Finally, we need to create and apply portable tools at the foundation level for security. This includes secure hypervisors, secure messaging channels, security firewalls and rules and even possibly a network element. Let's build them!
I'm often asked if embedded security can be compromised. For example, can ROM be replaced? Yes it can! But this comes at a cost that is quite prohibitive. That said, if the data that is being protected exceeds this cost, sometimes other protection schemes such as Physical Unclonable Functions (PUFs) need to be put in place. PUFs act as a digital fingerprint, inherent to the hardware memory cells.
Virtualization itself isn't a novel solution. Multicore virtualization is widely used and accepted in the data center to maximize hardware use. Its use allows for multiple environments to sit isolated next to one another, and yet share resources. The same architecture can be scaled down to IoT with the same premise—multi-tenant services enabled on shared hardware, with isolation provided by virtualization. CPUs such the MIPS Warrior cores from Imagination Technologies already enable virtualization all the way down to the microcontroller with the M5150 CPU and all the way up to networking and high-end consumer equipment with the I6400 and P5600 CPUs.
And while separate processors or processing entities could also create a secure environment (generally the mode accepted by banks and content providers), this drives up costs. With so much data being processed in the secure parts of the system now, the security subsystem requires a more "elastic" processing engine than just fixed function hardware. Hardware virtualization allows for this elasticity, allowing the security subsystem to scale up or down depending upon needs.
Virtualization allows for data and execution related to one service to be protected from another. This means a compromise to one service has no impact to the other.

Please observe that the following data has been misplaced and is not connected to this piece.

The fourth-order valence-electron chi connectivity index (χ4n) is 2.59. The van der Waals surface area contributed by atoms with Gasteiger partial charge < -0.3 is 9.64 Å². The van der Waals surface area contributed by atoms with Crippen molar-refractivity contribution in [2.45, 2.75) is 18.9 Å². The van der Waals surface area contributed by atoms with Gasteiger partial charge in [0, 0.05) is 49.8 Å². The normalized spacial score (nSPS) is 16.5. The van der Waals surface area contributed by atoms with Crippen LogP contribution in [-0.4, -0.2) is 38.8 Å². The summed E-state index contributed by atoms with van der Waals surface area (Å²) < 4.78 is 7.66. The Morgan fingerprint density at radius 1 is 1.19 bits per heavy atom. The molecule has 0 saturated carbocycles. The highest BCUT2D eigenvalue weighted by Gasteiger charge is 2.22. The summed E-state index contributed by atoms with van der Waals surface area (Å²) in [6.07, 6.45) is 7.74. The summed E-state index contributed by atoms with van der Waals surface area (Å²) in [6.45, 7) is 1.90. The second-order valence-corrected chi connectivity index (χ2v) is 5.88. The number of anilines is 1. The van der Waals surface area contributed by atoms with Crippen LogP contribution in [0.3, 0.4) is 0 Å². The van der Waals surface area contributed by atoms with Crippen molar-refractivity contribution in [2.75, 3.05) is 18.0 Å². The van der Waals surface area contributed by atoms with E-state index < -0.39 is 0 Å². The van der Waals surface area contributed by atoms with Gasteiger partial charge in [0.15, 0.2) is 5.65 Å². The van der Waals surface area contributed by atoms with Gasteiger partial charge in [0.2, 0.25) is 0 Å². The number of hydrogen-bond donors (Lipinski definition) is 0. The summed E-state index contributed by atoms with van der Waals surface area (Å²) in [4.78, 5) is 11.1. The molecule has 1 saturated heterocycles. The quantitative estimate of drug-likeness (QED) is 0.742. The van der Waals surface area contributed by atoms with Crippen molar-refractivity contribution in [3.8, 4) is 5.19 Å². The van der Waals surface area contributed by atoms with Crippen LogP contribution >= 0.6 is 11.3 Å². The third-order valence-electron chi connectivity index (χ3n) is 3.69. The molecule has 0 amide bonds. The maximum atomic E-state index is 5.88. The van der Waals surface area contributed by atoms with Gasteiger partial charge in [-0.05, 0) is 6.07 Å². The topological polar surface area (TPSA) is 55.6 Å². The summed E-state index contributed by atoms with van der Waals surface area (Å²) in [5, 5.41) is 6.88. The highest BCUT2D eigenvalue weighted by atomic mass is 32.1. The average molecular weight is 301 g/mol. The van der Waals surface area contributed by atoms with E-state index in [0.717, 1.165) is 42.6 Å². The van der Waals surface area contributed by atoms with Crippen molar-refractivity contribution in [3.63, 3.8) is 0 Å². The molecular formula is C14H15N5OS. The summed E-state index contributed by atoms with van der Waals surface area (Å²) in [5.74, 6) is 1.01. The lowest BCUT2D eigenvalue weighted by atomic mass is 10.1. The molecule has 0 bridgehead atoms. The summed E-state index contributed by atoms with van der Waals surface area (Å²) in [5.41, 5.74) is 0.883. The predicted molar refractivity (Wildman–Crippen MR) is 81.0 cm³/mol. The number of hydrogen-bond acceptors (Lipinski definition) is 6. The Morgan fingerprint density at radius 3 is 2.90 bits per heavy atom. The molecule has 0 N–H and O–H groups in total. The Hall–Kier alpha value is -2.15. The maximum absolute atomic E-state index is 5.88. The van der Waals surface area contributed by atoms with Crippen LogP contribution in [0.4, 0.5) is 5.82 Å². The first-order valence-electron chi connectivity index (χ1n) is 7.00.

The beginning of this must occur deep inside the architecture. There's no way of solving this at the software layer alone. Designers should start with an understanding of what assets need to be protected and ensure the necessary building blocks are there to support virtualization. Expect that your hardware will be used in multi-tenant environments in the future!
And this is where the prpl Foundation comes in. prpl is an open-source, community-driven, collaborative non-profit foundation targeting and supporting the MIPS architecture—and open to others—with a focus on enabling next-generation data center-to-device portable software and virtualized architectures. prpl represents leaders in the technology industry investing in innovation in efficiency, portability and compatibility for the good of a broad community of developers, businesses and consumers. Initial domains targeted by prpl include data center, networking & storage, connected consumer and embedded/IoT.
So where are we heading? The way forward for major IoT breakthroughs will come from industry agreements on independent portability, security and virtualization. Bringing this type of virtualization-based security technology to a wide array of devices is essential—if the IoT is not secure, it will have barriers to implementation and adoption.
Art Swift is president of the prpl Foundation. He has more than 20 years of marketing and executive management for semiconductor and processor IP companies and has spent most of the last decade building innovative chips and IP for the mobile PC, tablet and smartphone industries. He holds a Bachelor of Science degree in electrical engineering from Pennsylvania State University and is a co-inventor of three U.S. patents. firstname.lastname@example.org.
Return to: 2014 Feature Stories